A surf sup board is often shorter in length than an all rounder sup. This means that it’s more manoeuvrable on waves but also a little less stable for flat water paddling etc. Surfing sups generally have a planing hull, rounded nose and narrow tail. The rounded nose allows for nose riding (standing at the front of the board while riding a wave), the majority will also have a kick pad at the rear that’s slightly raised, providing greater agility for turning.
- Average sup length: 8′-10′
- Average width: 28″-30″
SUP Type: Touring
Touring boards are sups with displacement hulls, are long and narrow for cutting through flatwater with ease and at speed if desired. Touring boards are similar in design to racing boards but generally a bit wider and aimed at the long distance paddler
- Average sup size: 11′-12.5′
- Average width: 27″-30″
SUP Type: Racing
Racing sups have displacement hulls, are usually very long and very narrow with a pointed nose for ultimate speed. What these boards lack in width for stability they make up for in length. These sups are for experienced riders.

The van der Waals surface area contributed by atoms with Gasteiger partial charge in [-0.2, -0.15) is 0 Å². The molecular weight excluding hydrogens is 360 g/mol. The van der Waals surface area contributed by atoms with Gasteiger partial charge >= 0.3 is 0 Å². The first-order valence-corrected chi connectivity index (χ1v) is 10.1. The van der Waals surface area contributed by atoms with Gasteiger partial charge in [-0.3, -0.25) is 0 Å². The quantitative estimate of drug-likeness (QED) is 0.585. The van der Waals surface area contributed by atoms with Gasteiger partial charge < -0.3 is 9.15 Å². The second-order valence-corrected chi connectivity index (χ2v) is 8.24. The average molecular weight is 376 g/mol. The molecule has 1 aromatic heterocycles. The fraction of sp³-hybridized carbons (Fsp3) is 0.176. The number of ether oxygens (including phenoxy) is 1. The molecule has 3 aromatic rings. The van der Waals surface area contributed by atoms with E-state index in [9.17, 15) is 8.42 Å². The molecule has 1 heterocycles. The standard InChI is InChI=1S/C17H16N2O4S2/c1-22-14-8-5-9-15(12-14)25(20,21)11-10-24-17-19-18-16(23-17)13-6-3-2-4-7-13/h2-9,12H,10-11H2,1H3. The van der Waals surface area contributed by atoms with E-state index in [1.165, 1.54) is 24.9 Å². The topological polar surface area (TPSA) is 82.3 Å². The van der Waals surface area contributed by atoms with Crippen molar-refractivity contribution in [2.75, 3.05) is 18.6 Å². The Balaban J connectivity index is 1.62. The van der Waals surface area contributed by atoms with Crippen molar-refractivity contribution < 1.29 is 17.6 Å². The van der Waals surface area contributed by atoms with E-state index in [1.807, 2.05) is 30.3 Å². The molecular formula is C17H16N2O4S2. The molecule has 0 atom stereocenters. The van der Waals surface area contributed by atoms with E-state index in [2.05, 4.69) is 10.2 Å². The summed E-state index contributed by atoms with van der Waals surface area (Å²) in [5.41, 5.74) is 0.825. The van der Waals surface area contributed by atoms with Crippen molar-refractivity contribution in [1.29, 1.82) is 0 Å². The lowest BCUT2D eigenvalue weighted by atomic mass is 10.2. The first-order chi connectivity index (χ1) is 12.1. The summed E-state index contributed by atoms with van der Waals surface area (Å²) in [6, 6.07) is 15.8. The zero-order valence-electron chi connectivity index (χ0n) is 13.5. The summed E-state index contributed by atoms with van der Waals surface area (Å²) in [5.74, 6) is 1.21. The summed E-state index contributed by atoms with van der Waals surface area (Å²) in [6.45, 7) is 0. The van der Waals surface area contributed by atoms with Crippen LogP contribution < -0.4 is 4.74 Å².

- Average sup size: 12′-14′
- Average width: 26″-28″
SUP Type: Fishing
Fishing sups usually cost a little more than other types due to the accessories such as fishing racks, rod holders and the like. Sometimes these are purchased as addons.
- Average sup size: 10′-12′
- Average width: 32″-35″
SUP Type Yoga
Paddle boards for yoga are mostly large inflatable sups with a planing hull. The greater width and soft surface means that you’ll be able to get into the majority of poses with comfort.
- Average sup size: 10′-12′
- Average width: 31″-35″
Conclusion: Finalizing your Decision
Because there are so many different types of sup boards to choose from, it can be hard to know what the best one is for your needs. We’ve done our research and picked out a few that we felt stood out in terms of quality, price point, features offered, and weight capacity. Our goal with this article was not only to educate you on all the options available but also help you narrow down your choices by providing specific information about each board type.
Hopefully, now that you have an idea of which type might work best for you based on your individual requirements (weight limit, water activity, experience etc.), it will make shopping around easier. We’ll see you on the water!